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  • Can Money Buy Happiness? It Depends

    It’s well known that people who win the lottery aren’t necessarily happy, in fact many fall into depression when friends and family threaten them or try to control their life. Big winnings can come with big costs as greed of others hurts relationships.

    Research in psychology and economics has found that people do get happier as their income increases, but only up to a certain level where they are comfortable. One of the more recent studies on the subject, published in the Proceedings of the National Academy of Sciences last year, found life satisfaction rises with higher incomes up to a household income of about $75,000, and levels off afterward.

    While so many people envy others with more money, studies show that being a giver makes people happier than being the recipient of a windfall. The specific way you spend money attributes more to happiness than keeping it for yourself. Gallop did a recent study that asked people in almost every country in the world if they were happier when they received money or when they gave it away and the answers consistently pointed to people expressing they were happier when their money benefited someone else. The amount of money people donated didn’t correlate with more happiness, but regularly using money to help others, even in small denominations made a significant difference in people’s level of happiness.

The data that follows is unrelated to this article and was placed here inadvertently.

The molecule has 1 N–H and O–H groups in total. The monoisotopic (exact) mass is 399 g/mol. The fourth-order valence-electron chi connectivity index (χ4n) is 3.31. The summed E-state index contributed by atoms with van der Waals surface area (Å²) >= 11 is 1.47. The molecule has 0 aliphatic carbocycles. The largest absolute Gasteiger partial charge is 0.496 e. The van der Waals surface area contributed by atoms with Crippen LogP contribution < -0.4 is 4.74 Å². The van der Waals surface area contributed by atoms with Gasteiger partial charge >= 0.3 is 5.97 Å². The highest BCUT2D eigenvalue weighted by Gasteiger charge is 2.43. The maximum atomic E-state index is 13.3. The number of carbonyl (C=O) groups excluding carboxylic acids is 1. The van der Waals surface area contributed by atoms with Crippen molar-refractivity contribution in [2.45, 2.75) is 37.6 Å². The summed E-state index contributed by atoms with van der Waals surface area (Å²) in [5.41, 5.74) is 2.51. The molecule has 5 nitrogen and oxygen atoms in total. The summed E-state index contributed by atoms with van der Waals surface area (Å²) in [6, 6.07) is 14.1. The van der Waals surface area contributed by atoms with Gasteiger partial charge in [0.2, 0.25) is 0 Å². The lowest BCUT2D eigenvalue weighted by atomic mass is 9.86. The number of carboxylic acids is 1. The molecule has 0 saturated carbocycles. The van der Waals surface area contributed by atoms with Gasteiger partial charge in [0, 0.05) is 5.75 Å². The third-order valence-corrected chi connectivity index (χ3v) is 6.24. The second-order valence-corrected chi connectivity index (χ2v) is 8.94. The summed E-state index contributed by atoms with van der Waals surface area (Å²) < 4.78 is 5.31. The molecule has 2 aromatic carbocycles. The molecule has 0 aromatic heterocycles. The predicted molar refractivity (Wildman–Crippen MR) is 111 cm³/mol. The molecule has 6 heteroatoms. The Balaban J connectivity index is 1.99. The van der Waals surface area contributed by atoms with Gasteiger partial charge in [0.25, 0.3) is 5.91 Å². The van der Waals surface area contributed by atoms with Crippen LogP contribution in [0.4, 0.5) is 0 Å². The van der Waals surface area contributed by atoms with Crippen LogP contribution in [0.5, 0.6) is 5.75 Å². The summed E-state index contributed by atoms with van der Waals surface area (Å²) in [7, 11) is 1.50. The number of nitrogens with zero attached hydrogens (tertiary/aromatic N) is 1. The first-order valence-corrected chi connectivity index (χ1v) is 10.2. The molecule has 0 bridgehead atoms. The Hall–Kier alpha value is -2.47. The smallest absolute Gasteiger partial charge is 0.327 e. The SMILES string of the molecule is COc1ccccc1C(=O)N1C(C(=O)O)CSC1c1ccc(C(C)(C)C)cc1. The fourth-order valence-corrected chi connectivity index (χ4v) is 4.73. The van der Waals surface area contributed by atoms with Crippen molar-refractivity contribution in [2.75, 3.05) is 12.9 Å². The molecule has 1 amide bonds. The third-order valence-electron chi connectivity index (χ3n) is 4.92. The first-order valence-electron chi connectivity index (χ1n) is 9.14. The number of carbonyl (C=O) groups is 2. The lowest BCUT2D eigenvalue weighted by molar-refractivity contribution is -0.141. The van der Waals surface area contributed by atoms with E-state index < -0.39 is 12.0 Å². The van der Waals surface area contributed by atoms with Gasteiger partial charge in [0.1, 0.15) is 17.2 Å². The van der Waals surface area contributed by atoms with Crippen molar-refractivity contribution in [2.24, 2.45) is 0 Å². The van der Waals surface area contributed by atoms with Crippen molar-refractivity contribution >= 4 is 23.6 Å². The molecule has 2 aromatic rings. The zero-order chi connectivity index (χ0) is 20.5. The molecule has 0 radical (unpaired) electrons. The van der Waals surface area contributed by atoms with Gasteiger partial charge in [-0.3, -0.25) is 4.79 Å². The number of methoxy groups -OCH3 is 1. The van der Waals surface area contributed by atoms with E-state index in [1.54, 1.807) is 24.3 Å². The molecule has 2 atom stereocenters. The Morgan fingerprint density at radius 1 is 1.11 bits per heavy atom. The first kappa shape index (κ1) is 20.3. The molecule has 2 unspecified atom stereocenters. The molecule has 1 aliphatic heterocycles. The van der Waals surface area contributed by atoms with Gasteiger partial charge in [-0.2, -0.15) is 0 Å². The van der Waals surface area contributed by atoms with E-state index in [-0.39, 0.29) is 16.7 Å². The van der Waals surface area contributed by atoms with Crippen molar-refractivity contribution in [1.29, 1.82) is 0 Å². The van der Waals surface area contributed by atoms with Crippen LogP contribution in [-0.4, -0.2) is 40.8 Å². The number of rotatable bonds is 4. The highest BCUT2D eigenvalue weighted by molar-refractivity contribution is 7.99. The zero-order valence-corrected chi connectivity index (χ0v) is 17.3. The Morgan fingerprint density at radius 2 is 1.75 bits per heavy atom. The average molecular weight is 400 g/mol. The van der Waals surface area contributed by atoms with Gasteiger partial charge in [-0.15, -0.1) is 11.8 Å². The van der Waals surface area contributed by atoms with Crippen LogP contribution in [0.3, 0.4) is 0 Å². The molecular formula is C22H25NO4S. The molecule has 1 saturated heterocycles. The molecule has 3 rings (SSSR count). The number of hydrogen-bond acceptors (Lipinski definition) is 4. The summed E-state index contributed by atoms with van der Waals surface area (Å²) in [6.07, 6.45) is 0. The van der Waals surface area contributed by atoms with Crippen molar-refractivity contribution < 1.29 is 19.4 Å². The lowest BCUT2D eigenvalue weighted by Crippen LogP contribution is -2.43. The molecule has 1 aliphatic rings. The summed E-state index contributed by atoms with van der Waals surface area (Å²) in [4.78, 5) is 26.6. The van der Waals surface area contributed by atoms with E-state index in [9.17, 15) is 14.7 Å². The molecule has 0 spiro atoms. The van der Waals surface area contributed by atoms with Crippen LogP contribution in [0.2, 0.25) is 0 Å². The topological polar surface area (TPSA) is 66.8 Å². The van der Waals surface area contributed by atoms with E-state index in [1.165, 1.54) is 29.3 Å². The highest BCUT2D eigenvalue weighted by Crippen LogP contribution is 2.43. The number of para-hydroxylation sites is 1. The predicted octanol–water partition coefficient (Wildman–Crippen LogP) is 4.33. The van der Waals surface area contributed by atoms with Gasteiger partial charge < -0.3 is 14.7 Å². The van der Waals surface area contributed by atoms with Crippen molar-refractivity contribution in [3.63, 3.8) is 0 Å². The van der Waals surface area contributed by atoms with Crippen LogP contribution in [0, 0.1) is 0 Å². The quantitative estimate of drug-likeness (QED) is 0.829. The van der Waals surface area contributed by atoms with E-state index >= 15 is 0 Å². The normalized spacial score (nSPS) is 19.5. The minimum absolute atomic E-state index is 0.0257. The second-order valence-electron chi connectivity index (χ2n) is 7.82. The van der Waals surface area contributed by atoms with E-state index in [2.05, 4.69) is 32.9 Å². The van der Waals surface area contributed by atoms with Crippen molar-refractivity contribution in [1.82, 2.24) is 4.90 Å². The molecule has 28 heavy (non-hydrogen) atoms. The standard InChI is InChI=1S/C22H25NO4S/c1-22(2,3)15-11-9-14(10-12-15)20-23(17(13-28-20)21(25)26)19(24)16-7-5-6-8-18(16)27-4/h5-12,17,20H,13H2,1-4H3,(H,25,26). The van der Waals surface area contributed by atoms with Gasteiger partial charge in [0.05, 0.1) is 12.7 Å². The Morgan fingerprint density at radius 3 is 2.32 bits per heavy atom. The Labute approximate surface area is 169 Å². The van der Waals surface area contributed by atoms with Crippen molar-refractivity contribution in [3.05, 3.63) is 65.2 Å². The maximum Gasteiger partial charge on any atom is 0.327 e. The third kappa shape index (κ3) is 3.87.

DonorsChoose.org is a non-profit for mainly public school teachers in low-income schools. They post projects such as, “I want to teach Huckleberry Finn to my class and we don’t have the books,” or “I want a microscope to teach my students science and we don’t have a microscope.” Donors can but the materials for them from the site. The kids and the teacher will send you a thank you note and sometimes they send you pictures of them using the microscope. You can start thinking about “How can I spend money on myself?” and more about “If I’ve have ten dollars or 50 dollars, what can I do to benefit other people?” Because ultimately when you engage in more giving, you’ll find that you’ll benefit yourself. So it may be true that money can buy you happiness, depending upon how you spend it.

    Beth Kuhel, M.B.A., C.E.I.P., Executive Leadership and Career transition coach, writes about leadership strategies, career advancement and improving the workplace for Forbes, Huffington Post, Personal Branding blog and has been featured in Business Insider, Entrepreneur magazine, Tiny Pulse, U.S. News & World Report. Beth’s weekly career CJN career column was sponsored by Weatherhead School of Management.

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